June 18, 2005

Spiking the Kool Aid

Johannes Ernst has been -- with some shouting out of the wilderness from me and others -- crystalizing his thinking about "Why digital identity matters." His most recent posting in the thread is here: More Feedback on my Why Digital Identity Matters piece. I'm on board. I've bought it all. I've drunk the Kook Aid. And, like Johannes (not to put words in his mouth), I think digital identity's potential impact on business and life could be extraordinary. Probably though, because digital identity is a structure that will enable other capabilities, it's impact will be felt in unanticipated -- perhaps even unintended -- ways. That's the danger.

While we all (this band of merry identity prankgang-sters) argue over "laws" and "standards," and bun-fight about what's open v. proprietary; while we wax about readily visible applications to help business particularly do more better, and fret about whether the identified person is a "user" or a "market" or an "employee" or a "citizen," and cringe over the many, many other minutae of how this system could or should work, it's full breadth moves further out of our grasp. Which sounds vaguely Eastern. But, for all you scientific rationalists out there, there is an axiom from physics -- don't remember its name nor the exact wording (Bohr or Heisenberg, perhaps) -- that says that you can either know the velocity or position of a body, not both. I see the same thing happening in its own way with digital identity.

Maybe it has to happen. The devil's in the details as they say. Somebody -- maybe everybody -- has to get deep and dirty into the how the system has to work to address all the known potential issues and concerns. That would ensure we were creating a "best practice." And, in point of fact, only in that way can the architecture be created. Most engineers find it difficult to implement sweeping generalities: bridges fall down under those conditions. And we don't want a system that has the potential to be foundational for so much in the future to be unstable.

But what if it's a strong foundation for the wrong things? What if in looking hard at the details and working diligently to identify the requirements, constraints, and conditions of what we know today (i.e., the position in space) we are successful? What if smart people like Kim Cameron and so many others architect and build against all that we know? That would be great wouldn't it? Except of course because we know the position, we have foregone knowing the direction and velocity. That could be a problem.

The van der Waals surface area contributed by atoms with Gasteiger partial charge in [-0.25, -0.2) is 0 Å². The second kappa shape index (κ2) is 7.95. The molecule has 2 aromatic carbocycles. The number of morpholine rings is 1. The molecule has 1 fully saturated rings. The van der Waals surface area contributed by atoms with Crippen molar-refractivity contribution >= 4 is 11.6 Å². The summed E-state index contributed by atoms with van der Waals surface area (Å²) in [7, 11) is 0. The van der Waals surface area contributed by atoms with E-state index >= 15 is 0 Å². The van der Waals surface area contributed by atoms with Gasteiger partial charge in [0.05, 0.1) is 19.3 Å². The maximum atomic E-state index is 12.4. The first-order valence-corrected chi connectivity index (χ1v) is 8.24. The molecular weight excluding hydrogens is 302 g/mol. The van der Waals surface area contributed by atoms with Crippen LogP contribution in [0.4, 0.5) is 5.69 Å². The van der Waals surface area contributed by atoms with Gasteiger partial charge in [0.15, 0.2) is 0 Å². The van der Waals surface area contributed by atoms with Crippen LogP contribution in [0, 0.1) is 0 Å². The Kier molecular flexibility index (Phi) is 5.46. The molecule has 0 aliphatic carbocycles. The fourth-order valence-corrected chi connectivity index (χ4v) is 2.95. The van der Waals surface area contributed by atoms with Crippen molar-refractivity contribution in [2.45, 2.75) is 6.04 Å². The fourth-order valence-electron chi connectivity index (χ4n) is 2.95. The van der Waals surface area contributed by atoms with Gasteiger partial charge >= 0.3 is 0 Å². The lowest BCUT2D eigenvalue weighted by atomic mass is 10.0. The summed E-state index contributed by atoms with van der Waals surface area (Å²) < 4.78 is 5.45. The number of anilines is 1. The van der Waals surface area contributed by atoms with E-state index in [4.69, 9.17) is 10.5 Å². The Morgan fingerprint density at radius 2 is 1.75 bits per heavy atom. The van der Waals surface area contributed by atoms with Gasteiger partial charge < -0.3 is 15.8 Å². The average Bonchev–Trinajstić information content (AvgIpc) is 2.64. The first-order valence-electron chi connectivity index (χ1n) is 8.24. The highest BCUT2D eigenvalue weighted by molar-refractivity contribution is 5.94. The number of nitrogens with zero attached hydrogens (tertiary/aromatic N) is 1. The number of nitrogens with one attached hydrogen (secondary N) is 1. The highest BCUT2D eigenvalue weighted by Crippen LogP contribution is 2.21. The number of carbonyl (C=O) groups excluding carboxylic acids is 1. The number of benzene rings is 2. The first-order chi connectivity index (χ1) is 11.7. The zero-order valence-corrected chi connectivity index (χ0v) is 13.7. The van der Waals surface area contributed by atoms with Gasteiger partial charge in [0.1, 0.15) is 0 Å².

Nothing is at rest, relatively and truly. Digital identity is not at rest. In fact, we tend to all agree that it's just beginning to pick up speed. And, it picking up speed has the collateral effect of causing shifts to the understanding of identity and social systems more broadly -- more philosophically, if you will. The whole system is complex and it moves. That movement in the broad environment is as or more important than the movement of digital identity alone. Why? Well, consider: Athough I'm not a pilot, I've read a lot about flying (in preparation to take lessons, I think) and understand that a pilot can follow the correct directional vectors, putting on the right amount of throttle, and still end up way off course. Why? The air moves and the plane moves right along with it so that the directional vectors are themselves valid only at a particular point in time . They become increasingly wrong, to the point of being detrimental, as time passes. There are so many obvious examples of the environment within which digital identity exists moving. Somebody -- maybe everybody -- has to keep an eye on it.

Why have I gotten all allegorical and indirect? I think it's because there's no easy and direct "business-like" answer to the line of thought Johannes has raised. At least none that will be valuable for very long, despite there being an excellent opportunity to use extensive pseudo-language to communicate the urgency of activity. But the questions might illuminate the essential need to keep a broad field of vision (i.e., check up on the direction and velocity) about what we're doing even as we narrow in on the details of the activities at hand (i.e., focus on the position). Or we might be furiously creating an irrelevancy.

Or maybe I'm full of shit. It's happened before. Not often, but it's happened.

Posted by Grayson at June 18, 2005 02:20 PM